What is your goal when you come to worship? Do you have expectations when you walk in the door? I would guess that if you are like everyone else there are certain things you assume will take place within the service. We all have things we like and things we could do without, but for the most part we come to engage in a worshipful experience. We expect to hear music, readings from the Bible, a sermon that we hope is interesting and not too long, and to receive the sacrament. These are all foundational pieces to any worship service and how they are done holds great meaning to all of us.
As worship leaders we have additional goals for each service we create and lead. Our staff brings a variety of experiences and preferences for worship styles we find to be powerful – just as Gethsemane has many rich and meaningful practices in its tradition. There are different parts and pieces we each value, but as worship planners what we hold sacred is that when people come to worship, ourselves included, we want everyone to be engaged by God.
Now, in no way do we think we control how God works through what we do, but we certainly are intentional about trying to make everything we do in worship direct us toward God. We want to use whatever means we can to connect those who come with God at work in this place. Often that means getting out of the way, but other times it means trying new innovations to connect us with God. When we do that, the tension that builds is our wanting to work with new innovations while balancing our beloved traditions and rituals. We like to think of this process as Purposeful Innovation. We do not make changes and modifications just for the sake of change or personal preference, but we do them with the intended purpose of engaging the congregation with the living spirit of God.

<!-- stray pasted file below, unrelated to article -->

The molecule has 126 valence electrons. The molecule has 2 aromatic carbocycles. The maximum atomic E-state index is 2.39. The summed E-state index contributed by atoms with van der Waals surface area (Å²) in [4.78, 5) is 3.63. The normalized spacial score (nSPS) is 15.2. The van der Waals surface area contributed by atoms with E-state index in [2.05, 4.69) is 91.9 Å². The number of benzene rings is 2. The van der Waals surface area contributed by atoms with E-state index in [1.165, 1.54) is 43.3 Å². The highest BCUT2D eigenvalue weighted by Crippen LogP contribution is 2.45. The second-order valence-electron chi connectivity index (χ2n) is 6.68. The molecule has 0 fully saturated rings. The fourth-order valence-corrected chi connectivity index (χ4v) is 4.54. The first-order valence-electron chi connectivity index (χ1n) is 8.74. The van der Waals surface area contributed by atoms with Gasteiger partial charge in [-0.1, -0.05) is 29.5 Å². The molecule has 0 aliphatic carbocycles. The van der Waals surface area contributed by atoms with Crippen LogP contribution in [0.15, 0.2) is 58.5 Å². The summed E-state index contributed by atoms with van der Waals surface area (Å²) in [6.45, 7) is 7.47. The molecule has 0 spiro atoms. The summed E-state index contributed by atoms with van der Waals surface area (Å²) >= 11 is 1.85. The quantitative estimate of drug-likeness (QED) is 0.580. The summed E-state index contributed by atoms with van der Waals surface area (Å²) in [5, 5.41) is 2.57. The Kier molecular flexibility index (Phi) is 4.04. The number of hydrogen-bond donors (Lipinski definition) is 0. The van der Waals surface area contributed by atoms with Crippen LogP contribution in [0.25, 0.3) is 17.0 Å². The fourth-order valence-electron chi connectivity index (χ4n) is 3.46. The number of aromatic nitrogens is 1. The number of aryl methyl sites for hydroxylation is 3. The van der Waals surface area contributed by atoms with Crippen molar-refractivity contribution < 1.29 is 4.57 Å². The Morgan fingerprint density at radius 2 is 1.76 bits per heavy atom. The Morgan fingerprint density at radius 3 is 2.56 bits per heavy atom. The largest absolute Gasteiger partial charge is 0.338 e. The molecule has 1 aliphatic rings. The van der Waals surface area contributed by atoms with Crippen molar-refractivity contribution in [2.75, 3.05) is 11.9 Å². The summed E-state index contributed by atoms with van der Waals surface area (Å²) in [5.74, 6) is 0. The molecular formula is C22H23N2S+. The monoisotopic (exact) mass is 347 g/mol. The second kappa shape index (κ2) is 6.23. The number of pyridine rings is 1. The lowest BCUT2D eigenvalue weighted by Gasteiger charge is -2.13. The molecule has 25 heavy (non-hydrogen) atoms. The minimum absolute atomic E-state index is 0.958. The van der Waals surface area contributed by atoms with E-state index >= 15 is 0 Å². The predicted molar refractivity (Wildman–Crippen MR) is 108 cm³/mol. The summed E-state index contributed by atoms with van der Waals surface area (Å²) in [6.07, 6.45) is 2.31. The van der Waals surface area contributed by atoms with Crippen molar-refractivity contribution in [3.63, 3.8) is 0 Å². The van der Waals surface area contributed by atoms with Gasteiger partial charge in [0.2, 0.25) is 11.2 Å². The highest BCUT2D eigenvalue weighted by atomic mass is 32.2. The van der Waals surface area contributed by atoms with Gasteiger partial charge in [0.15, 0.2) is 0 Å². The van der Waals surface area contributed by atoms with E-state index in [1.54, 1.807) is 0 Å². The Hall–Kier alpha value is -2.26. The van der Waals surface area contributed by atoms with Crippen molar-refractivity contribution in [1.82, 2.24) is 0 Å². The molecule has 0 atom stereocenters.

You have probably noticed some changes, like the use of a new liturgy, real bread at communion, relocations of the baptismal font, and various other things that we are trying for the purpose of engaging people in a new way. We want to refocus people on what they are doing, and we are trying to use a variety of teaching elements and styles to do that. We will sometimes use full liturgy and other times use “non-churchy words” that use everyday language to connect with people in a different way.
At all times we want to know what works for you and what does not, and ask that you try it for a while to see how God might be present in this new way. We know there will be some disappointment for those who have grown accustomed to a particular style, but our goal is to create dynamic worship for all who come. In no way is this “the last will and testament” of our service formats but simply an effort to explore new options. We greatly value your input and the care you have for this church. Please continue to share your thoughts with us, and thank you for your partnership in creating a worshipful community.
In Christ’s Peace,